The first film in the Hangover series was comedy gold. It had the perfect balance of comedic brilliance, shenanigans and insanity. It had the right amount of physical comedy but relied mostly on well written and improvised dialogue from its likable characters. It was like magic. It’s a film that will be remembered for decades to come and its legacy should not have been tampered with by making a sequel. However, a sequel was made and many would tell you that it was a cash grab that recycled most of the material from the first film but set the story in a different location. Oh, plus it wasn’t that funny. I felt the same way as many did however, it wasn’t all that bad. It was watchable, just not that funny.

Alright, now that we got all that retrospect crap outta the way, let’s get into the third and final (*cough* yeah right *cough*) film of the series….

It sucks…. Okay, it doesn’t suck entirely but I can’t say it’s a hell of a lot better than the second film. It does deserve credit for going against the usual formula that normally has the boys throwing a bachelor party, getting wasted and waking up the next day trying to figure out what happened the previous night. This film is mostly of a caper film that sends the Wolfpack on a manhunt for Chow. Once they find him, they must steal some already stolen gold. Of course, they still have to get back Doug and hope they don’t all get killed. It’s starting to feel very weird that I’m talking about a comedy. It might as well be classified as an action-adventure or a thriller. Although, the adventure aspect of the film is entertaining to watch, the film as a whole is more amusing than funny.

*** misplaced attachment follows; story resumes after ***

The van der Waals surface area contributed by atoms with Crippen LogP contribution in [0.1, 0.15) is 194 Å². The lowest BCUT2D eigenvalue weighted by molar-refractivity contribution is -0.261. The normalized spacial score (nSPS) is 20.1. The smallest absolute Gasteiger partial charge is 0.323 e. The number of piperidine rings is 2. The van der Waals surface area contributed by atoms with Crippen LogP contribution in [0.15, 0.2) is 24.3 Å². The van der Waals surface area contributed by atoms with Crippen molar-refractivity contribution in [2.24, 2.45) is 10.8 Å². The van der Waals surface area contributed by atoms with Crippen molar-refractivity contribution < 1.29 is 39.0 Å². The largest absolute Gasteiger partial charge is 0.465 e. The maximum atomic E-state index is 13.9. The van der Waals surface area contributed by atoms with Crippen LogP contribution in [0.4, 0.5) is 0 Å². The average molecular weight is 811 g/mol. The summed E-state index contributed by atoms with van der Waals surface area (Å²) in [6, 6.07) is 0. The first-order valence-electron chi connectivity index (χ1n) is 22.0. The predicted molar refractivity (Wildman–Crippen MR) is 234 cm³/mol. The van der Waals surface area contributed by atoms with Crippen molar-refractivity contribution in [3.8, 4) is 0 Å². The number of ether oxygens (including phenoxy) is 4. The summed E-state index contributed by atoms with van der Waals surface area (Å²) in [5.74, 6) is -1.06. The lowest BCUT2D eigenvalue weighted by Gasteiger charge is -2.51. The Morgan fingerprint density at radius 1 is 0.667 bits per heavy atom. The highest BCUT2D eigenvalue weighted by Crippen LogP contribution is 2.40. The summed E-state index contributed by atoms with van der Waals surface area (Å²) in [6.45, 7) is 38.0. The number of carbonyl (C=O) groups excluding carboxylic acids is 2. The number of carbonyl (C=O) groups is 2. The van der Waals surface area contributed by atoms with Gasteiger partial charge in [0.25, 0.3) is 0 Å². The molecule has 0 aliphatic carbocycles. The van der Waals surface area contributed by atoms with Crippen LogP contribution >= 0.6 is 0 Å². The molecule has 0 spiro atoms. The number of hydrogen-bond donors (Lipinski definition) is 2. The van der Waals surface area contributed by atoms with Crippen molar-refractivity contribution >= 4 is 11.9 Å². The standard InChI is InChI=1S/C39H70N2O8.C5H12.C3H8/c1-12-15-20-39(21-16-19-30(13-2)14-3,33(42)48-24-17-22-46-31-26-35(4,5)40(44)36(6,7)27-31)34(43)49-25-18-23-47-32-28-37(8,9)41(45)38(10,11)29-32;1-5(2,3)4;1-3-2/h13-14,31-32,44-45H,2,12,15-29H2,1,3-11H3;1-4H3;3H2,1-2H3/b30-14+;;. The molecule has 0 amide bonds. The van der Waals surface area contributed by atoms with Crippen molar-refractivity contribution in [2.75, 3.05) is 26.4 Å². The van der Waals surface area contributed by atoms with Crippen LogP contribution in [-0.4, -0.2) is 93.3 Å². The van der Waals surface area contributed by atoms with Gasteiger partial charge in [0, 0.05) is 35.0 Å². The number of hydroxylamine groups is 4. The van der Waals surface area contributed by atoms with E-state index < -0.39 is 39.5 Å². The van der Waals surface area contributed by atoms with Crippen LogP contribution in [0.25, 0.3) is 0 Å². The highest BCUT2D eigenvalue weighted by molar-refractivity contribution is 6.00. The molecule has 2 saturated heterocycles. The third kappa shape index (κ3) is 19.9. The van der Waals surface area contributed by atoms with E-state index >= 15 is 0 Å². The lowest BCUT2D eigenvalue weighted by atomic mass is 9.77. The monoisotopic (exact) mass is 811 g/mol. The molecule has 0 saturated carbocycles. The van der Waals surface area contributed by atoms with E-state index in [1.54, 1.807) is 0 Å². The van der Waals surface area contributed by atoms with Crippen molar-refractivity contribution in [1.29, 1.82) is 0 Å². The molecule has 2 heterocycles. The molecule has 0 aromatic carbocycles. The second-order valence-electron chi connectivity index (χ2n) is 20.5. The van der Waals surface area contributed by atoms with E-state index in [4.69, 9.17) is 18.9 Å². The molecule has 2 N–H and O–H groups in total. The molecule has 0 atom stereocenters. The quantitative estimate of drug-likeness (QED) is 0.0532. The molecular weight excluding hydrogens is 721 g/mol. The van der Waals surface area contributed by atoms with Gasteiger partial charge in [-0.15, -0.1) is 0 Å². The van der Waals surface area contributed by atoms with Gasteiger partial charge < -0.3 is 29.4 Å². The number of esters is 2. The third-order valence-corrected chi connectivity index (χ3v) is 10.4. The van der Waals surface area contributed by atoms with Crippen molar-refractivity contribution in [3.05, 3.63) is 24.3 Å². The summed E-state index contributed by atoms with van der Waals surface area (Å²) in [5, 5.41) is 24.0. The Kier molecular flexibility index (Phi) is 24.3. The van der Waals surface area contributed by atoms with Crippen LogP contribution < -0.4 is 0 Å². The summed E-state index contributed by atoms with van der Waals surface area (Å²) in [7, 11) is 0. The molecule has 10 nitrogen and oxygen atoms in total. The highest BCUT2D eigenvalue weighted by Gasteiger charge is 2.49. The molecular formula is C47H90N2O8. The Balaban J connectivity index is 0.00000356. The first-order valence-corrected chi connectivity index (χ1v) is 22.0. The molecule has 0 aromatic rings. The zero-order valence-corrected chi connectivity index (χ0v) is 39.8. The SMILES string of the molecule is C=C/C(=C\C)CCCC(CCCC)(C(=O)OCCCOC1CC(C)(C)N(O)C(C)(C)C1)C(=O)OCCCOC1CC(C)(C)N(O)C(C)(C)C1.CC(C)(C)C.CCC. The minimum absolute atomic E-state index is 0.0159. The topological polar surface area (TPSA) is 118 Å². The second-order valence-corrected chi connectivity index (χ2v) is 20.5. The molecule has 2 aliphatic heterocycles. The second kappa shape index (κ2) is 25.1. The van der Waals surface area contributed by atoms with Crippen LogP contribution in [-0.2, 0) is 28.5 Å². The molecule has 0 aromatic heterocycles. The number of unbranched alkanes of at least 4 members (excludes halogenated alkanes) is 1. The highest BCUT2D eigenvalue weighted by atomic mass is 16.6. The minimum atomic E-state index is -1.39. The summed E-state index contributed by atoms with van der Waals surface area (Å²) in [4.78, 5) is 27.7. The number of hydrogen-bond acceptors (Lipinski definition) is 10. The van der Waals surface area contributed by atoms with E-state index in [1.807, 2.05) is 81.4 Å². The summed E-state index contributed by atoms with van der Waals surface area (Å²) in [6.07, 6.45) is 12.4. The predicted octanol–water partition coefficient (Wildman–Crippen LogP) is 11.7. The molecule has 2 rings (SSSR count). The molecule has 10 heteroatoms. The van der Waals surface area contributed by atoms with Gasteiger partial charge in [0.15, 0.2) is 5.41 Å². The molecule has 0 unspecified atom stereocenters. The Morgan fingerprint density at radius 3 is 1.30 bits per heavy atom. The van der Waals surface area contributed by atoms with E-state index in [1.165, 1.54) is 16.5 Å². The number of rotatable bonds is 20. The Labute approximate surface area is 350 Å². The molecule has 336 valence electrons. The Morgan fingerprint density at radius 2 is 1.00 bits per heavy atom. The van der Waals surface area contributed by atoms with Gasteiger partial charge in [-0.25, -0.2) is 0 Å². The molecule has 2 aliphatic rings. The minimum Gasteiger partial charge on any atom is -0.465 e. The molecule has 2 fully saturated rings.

I’m not a laugh-out-loud kind of guy but I do hope to be caught off guard when I watch a comedy. I mostly just chuckled while watching Todd Phillips’ third Hangover film. Most of the film’s punchlines and situations felt forced and at times, like in the second film, things get a little dark and it doesn’t suit the tone of the film. One gag that’s not meant to be dark but I found it disturbing involves a giraffe getting its head decapitated by a freeway overpass. I’m sorry but I don’t find violence towards animals very funny, especially the way it was done in this film since the incident causes a fatal looking car accident. Yeah, not funny. Not to me, anyway.